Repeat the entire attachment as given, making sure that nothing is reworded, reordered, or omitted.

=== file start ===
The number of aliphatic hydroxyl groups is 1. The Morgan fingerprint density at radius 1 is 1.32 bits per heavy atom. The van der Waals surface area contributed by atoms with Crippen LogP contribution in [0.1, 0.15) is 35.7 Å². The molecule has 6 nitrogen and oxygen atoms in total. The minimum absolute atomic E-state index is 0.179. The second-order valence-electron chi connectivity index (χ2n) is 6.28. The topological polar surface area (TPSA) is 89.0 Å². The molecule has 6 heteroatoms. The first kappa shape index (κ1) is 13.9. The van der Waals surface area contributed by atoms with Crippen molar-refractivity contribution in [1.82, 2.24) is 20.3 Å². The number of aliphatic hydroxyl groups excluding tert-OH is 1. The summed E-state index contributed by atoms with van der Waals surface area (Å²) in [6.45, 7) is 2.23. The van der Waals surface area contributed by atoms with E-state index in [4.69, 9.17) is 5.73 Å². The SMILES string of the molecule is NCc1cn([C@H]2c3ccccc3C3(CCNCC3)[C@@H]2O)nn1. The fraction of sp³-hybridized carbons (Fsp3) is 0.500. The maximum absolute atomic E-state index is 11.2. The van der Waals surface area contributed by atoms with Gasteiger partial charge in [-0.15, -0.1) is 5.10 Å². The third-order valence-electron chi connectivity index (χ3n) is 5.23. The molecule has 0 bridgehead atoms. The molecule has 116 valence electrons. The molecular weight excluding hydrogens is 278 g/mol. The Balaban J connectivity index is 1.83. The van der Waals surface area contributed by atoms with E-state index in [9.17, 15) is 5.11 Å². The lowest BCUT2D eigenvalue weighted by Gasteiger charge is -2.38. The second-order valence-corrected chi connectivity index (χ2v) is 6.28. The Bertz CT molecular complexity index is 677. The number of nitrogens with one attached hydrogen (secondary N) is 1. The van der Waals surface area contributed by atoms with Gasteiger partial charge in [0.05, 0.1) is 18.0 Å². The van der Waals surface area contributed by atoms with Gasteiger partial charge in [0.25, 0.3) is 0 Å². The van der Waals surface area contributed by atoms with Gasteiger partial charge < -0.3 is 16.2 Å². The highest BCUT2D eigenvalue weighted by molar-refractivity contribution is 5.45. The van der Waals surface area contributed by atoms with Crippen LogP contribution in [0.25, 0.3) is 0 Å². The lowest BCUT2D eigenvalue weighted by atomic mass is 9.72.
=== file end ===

The number of aliphatic hydroxyl groups is 1. The Morgan fingerprint density at radius 1 is 1.32 bits per heavy atom. The van der Waals surface area contributed by atoms with Crippen LogP contribution in [0.1, 0.15) is 35.7 Å². The molecule has 6 nitrogen and oxygen atoms in total. The minimum absolute atomic E-state index is 0.179. The second-order valence-electron chi connectivity index (χ2n) is 6.28. The topological polar surface area (TPSA) is 89.0 Å². The molecule has 6 heteroatoms. The first kappa shape index (κ1) is 13.9. The van der Waals surface area contributed by atoms with Crippen molar-refractivity contribution in [1.82, 2.24) is 20.3 Å². The number of aliphatic hydroxyl groups excluding tert-OH is 1. The summed E-state index contributed by atoms with van der Waals surface area (Å²) in [6.45, 7) is 2.23. The van der Waals surface area contributed by atoms with E-state index in [4.69, 9.17) is 5.73 Å². The SMILES string of the molecule is NCc1cn([C@H]2c3ccccc3C3(CCNCC3)[C@@H]2O)nn1. The fraction of sp³-hybridized carbons (Fsp3) is 0.500. The maximum absolute atomic E-state index is 11.2. The van der Waals surface area contributed by atoms with Gasteiger partial charge in [-0.15, -0.1) is 5.10 Å². The third-order valence-electron chi connectivity index (χ3n) is 5.23. The molecule has 0 bridgehead atoms. The molecule has 116 valence electrons. The molecular weight excluding hydrogens is 278 g/mol. The Balaban J connectivity index is 1.83. The van der Waals surface area contributed by atoms with E-state index in [9.17, 15) is 5.11 Å². The lowest BCUT2D eigenvalue weighted by Gasteiger charge is -2.38. The second-order valence-corrected chi connectivity index (χ2v) is 6.28. The Bertz CT molecular complexity index is 677. The number of nitrogens with one attached hydrogen (secondary N) is 1. The van der Waals surface area contributed by atoms with Gasteiger partial charge in [0.05, 0.1) is 18.0 Å². The van der Waals surface area contributed by atoms with Gasteiger partial charge in [0.25, 0.3) is 0 Å². The van der Waals surface area contributed by atoms with Gasteiger partial charge < -0.3 is 16.2 Å². The highest BCUT2D eigenvalue weighted by molar-refractivity contribution is 5.45. The van der Waals surface area contributed by atoms with Crippen LogP contribution in [0.25, 0.3) is 0 Å². The lowest BCUT2D eigenvalue weighted by atomic mass is 9.72.